Full-season, low-maintenance, part-shade flower garden

Submitted by Ben Stallings on Mon, 09/27/2021 - 11:31

A client contacted me last year to design a permaculture garden for her. A sector analysis showed that she had a lot of sunny spots that were just grass and a lot of rain runoff converging on her driveway in a problematic fashion. However, she wanted me to focus instead on designing a flower garden for the shaded southern end of the property, just north of the neighbor's row of arbor vitae.

Finding a New Niche

Submitted by Ben Stallings on Wed, 04/28/2021 - 09:43

Since moving to Omaha in 2018, I've been slow to re-establish my permaculture consultancy here. On the one hand it's frustrating: I'm eager to make a difference! But on the other hand, there are a number of good reasons to take it slow. Here are some of them.

I'm not a rancher! What can I do to rebuild soil?

Submitted by Ben Stallings on Fri, 02/12/2021 - 17:40

I've decided to release the 2018 print edition of my 2017 book, I'm Not a Rancher! What Can I Do to Rebuild Soil? into the Creative Commons at archive.org.

At just 34 pages plus endnotes, the book is a primer intended to address the frustration of home gardeners who have just learned that the best way to build soil is to intensively graze livestock on it. While that remains true, there are still plenty of things that can be done on the home scale!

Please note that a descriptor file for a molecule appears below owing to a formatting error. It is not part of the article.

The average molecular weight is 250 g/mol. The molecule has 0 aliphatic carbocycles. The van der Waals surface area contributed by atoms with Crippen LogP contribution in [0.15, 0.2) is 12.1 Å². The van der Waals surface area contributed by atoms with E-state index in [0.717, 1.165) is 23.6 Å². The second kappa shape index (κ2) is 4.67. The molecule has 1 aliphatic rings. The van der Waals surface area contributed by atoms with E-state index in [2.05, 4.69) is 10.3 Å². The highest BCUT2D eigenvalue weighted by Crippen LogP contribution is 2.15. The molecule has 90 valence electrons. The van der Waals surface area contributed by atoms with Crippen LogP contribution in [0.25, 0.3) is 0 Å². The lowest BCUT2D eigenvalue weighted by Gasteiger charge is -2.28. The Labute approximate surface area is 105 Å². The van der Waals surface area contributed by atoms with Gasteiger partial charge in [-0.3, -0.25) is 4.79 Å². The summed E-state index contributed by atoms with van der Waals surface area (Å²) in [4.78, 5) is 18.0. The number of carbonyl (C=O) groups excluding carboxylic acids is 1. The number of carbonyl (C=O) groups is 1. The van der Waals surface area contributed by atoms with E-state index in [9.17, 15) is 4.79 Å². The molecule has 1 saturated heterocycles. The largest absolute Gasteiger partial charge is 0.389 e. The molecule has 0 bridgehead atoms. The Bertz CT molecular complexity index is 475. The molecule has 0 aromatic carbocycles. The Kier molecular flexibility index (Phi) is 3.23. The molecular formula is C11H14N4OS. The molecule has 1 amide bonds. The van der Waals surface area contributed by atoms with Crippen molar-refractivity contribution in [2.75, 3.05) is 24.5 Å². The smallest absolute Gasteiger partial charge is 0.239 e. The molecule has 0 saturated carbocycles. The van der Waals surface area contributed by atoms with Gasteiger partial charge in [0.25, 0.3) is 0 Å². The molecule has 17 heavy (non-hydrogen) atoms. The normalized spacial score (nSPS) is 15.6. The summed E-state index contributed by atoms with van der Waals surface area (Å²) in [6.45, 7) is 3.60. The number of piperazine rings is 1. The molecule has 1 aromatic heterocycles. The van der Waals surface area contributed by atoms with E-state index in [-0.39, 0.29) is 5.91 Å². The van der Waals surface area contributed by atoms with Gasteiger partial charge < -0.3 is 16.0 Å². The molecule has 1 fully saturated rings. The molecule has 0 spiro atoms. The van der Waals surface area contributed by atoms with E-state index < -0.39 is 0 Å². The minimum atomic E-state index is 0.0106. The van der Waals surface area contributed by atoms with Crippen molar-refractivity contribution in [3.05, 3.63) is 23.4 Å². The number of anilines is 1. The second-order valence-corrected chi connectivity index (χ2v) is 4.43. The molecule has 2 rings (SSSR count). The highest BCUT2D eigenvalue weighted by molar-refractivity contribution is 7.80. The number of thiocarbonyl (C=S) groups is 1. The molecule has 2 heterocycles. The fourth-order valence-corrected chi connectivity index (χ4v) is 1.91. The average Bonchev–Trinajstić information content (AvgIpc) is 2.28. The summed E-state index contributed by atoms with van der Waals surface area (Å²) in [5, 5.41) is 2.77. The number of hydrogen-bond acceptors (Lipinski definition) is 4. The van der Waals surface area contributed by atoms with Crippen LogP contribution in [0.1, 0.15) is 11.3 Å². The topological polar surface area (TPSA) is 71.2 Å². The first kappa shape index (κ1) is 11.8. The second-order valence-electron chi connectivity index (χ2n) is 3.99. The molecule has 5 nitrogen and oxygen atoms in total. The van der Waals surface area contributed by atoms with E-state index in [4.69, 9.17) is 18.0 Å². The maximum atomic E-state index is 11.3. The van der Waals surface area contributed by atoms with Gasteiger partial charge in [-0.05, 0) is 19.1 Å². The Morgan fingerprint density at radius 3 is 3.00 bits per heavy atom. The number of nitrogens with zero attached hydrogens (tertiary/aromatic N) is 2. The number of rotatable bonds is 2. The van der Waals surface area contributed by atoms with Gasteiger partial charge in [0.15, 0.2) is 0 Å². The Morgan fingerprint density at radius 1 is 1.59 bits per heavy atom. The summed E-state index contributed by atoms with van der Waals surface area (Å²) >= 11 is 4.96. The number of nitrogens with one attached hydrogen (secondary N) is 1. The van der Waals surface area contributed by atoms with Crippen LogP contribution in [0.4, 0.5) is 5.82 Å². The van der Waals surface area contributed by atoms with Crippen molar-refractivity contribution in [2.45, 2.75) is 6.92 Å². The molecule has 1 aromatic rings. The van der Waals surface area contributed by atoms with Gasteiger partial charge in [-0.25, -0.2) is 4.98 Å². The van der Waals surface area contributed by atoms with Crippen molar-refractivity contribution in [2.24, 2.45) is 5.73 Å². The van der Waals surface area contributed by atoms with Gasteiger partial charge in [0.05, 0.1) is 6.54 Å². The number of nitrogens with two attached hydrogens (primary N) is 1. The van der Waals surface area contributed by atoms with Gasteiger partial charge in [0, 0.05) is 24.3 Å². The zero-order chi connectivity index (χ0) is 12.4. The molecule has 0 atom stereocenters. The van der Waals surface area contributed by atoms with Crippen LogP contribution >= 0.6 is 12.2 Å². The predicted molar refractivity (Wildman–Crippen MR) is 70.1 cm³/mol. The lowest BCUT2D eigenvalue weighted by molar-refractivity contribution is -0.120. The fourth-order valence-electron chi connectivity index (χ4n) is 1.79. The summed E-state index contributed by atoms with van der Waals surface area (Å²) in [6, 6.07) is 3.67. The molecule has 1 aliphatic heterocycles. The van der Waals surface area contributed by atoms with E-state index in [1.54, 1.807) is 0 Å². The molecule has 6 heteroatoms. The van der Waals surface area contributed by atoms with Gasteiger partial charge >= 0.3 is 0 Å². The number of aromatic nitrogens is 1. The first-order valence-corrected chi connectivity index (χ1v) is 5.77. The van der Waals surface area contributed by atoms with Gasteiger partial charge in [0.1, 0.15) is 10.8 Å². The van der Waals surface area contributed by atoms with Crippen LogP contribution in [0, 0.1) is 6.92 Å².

Share and enjoy.

The Phosphorus Paradox with Dr. Christine Jones

Submitted by Ben Stallings on Thu, 12/10/2020 - 17:53

Dr. Christine Jones gave another mindblowing talk on Tuesday for the Green Cover Seed conference, this year via Zoom. Her topic was how phosphorus cycles in healthy and unhealthy soils, and why most farm soils already have more than enough phosphorus to last a century.

https://www.youtube.com/watch?v=Yv288F4TXbo

Mixed Vegetable Polyculture Trials

Submitted by Ben Stallings on Sun, 03/29/2020 - 19:37

This 2015 study by Naomi Van der Velden mobilized citizen scientists from around the UK to compare the productivity of highly diverse garden beds to less diverse ones. The results suffer from small sample size (n=50 to start, but only 24 completed the trial): no statistically significant difference between the two groups. Participants felt that the more diverse plots were harder to tend and had more damage from pests and disease than the less diverse plots.